All blog posts by Andy Greenfield

  • epi- | ˈɛpi | (also ep-) prefix upon: epigraphabove: epicontinentalin addition: epiphenomenon. ORIGIN from Greek epi ‘upon, near to, in addition’.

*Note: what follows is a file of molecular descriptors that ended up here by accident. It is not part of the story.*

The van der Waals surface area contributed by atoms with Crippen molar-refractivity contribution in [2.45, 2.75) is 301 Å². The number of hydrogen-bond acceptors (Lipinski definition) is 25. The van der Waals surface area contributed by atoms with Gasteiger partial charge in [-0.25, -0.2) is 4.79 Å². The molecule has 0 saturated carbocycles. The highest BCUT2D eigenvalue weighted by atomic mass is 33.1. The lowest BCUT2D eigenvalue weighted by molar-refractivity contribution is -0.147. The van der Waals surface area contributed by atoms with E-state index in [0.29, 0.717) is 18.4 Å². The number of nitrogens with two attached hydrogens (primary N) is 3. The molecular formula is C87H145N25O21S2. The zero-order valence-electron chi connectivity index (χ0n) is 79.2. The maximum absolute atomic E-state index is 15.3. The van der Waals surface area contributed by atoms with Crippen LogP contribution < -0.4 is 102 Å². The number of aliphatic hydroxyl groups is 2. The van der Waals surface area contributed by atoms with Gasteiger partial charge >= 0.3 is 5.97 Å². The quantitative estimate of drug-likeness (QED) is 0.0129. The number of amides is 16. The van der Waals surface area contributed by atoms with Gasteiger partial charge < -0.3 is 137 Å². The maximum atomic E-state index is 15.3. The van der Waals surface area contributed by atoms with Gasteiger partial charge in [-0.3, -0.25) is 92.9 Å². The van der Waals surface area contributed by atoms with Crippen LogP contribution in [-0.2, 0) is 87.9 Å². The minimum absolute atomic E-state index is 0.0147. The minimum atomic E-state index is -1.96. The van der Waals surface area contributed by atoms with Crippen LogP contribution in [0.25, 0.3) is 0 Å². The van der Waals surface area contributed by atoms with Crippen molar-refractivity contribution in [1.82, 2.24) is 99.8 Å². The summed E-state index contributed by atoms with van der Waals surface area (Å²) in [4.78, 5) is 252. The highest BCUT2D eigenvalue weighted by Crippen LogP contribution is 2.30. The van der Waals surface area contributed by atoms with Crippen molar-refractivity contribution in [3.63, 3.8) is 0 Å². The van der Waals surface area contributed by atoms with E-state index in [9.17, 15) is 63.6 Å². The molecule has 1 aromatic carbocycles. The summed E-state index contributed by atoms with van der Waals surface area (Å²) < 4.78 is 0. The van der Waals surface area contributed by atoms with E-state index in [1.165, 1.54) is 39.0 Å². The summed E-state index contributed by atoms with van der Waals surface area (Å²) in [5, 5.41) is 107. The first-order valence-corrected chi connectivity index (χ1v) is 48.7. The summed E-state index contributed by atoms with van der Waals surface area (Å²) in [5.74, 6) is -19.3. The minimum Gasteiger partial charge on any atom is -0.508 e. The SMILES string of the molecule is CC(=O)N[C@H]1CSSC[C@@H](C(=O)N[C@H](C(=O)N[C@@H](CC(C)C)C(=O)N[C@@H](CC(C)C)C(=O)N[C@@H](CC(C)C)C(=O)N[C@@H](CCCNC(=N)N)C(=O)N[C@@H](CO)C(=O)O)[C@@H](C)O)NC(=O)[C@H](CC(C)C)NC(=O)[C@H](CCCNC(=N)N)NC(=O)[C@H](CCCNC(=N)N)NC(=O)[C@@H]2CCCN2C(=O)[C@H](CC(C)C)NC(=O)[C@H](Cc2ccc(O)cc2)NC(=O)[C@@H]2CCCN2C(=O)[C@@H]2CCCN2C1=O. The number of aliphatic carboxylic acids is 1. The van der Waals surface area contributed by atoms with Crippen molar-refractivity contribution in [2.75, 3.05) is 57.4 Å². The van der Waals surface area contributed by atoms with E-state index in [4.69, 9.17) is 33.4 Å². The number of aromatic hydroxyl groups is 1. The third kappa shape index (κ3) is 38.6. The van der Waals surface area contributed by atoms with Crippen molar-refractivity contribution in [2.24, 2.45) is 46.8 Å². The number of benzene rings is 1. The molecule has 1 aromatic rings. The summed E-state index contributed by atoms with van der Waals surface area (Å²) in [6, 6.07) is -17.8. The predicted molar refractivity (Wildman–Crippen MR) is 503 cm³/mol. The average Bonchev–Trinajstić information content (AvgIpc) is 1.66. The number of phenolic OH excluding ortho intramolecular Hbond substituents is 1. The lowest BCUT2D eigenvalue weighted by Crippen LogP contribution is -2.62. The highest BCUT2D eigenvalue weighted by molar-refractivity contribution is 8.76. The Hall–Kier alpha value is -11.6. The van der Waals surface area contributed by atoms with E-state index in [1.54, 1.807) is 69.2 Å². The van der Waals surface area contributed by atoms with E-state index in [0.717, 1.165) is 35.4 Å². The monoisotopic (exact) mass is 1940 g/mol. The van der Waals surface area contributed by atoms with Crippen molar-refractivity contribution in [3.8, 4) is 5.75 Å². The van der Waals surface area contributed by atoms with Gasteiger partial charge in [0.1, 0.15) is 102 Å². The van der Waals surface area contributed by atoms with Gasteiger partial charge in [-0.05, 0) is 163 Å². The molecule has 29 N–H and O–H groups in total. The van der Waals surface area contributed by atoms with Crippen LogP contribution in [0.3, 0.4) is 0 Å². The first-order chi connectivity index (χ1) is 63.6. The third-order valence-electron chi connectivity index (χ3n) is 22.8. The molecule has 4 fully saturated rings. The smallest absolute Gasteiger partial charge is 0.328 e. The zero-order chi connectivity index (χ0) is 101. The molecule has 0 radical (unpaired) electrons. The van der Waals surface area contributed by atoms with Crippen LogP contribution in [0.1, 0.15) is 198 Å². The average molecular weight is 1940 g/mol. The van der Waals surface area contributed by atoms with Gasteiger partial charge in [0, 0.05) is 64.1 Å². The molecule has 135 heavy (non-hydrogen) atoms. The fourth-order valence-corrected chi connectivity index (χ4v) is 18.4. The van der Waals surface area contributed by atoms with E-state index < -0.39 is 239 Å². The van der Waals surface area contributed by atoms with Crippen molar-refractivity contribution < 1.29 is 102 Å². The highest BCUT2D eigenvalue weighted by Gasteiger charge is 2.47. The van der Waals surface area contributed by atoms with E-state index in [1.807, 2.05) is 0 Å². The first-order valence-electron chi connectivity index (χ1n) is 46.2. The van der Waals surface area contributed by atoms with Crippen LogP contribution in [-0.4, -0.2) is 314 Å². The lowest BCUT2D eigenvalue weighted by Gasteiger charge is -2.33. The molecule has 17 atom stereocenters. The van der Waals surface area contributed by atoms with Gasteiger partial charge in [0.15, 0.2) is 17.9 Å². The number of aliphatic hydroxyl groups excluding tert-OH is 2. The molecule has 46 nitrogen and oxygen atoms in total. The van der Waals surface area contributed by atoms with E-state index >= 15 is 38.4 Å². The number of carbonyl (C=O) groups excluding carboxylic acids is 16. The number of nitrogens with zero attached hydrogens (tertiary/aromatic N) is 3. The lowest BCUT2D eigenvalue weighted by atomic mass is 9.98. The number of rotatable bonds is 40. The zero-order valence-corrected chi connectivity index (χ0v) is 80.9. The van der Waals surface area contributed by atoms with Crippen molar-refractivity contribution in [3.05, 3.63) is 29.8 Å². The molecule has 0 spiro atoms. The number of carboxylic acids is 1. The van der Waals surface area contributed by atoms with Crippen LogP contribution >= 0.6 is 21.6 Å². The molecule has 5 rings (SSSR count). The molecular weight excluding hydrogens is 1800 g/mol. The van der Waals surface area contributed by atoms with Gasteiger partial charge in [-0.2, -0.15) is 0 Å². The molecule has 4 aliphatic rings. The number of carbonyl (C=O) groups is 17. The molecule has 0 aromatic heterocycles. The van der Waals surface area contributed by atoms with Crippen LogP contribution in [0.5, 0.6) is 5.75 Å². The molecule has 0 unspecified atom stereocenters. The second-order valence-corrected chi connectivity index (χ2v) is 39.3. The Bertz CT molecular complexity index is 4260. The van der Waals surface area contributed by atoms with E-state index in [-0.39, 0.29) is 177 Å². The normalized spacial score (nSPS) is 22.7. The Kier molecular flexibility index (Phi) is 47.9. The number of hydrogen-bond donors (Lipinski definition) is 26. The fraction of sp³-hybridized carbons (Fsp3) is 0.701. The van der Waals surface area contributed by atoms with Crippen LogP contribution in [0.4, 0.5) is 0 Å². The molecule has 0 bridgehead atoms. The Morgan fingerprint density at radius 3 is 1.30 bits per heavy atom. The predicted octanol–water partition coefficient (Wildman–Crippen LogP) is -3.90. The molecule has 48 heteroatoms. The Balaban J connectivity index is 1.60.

Genetics seems to be part of the public consciousness. We are sensitive to discussions about GM crops or animals; we say that our innermost convictions or tendencies are ‘in our DNA’. Genomics and genomes are themselves quite commonly discussed, either in terms of testing or, recently, in terms of editing. DNA is, quite literally, everywhere. The Nuffield Council on Bioethics has recently published several reports in which genetic themes loom large (see, for example, genome editing and non-invasive prenatal testing). So, a recent Council workshop dedicated to the topic of epigenetics was an interesting contribution to the wider discussion of ethics in the context of human biology, health and imagined futures.

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